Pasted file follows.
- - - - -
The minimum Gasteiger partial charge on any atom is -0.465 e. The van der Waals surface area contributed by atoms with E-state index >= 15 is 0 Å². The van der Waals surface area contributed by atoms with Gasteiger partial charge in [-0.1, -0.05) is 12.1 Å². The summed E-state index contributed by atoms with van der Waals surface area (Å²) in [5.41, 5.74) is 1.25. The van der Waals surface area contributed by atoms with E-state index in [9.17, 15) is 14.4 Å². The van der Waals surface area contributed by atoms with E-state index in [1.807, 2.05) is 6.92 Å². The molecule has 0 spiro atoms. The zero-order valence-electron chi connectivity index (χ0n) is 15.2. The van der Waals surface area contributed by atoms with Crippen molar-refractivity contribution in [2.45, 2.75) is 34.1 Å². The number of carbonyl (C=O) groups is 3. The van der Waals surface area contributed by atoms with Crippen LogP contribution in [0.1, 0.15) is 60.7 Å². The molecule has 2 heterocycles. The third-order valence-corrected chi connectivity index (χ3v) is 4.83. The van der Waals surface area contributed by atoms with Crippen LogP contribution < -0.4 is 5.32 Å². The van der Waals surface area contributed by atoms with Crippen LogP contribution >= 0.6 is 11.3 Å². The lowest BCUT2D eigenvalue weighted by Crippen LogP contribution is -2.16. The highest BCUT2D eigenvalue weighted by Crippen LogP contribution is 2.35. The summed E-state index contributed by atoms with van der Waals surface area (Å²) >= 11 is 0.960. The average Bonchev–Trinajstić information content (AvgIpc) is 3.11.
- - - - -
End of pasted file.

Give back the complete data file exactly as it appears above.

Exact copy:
The minimum Gasteiger partial charge on any atom is -0.465 e. The van der Waals surface area contributed by atoms with E-state index >= 15 is 0 Å². The van der Waals surface area contributed by atoms with Gasteiger partial charge in [-0.1, -0.05) is 12.1 Å². The summed E-state index contributed by atoms with van der Waals surface area (Å²) in [5.41, 5.74) is 1.25. The van der Waals surface area contributed by atoms with E-state index in [9.17, 15) is 14.4 Å². The van der Waals surface area contributed by atoms with E-state index in [1.807, 2.05) is 6.92 Å². The molecule has 0 spiro atoms. The zero-order valence-electron chi connectivity index (χ0n) is 15.2. The van der Waals surface area contributed by atoms with Crippen molar-refractivity contribution in [2.45, 2.75) is 34.1 Å². The number of carbonyl (C=O) groups is 3. The van der Waals surface area contributed by atoms with Crippen LogP contribution in [0.1, 0.15) is 60.7 Å². The molecule has 2 heterocycles. The third-order valence-corrected chi connectivity index (χ3v) is 4.83. The van der Waals surface area contributed by atoms with Crippen LogP contribution < -0.4 is 5.32 Å². The van der Waals surface area contributed by atoms with Crippen LogP contribution >= 0.6 is 11.3 Å². The lowest BCUT2D eigenvalue weighted by Crippen LogP contribution is -2.16. The highest BCUT2D eigenvalue weighted by Crippen LogP contribution is 2.35. The summed E-state index contributed by atoms with van der Waals surface area (Å²) >= 11 is 0.960. The average Bonchev–Trinajstić information content (AvgIpc) is 3.11.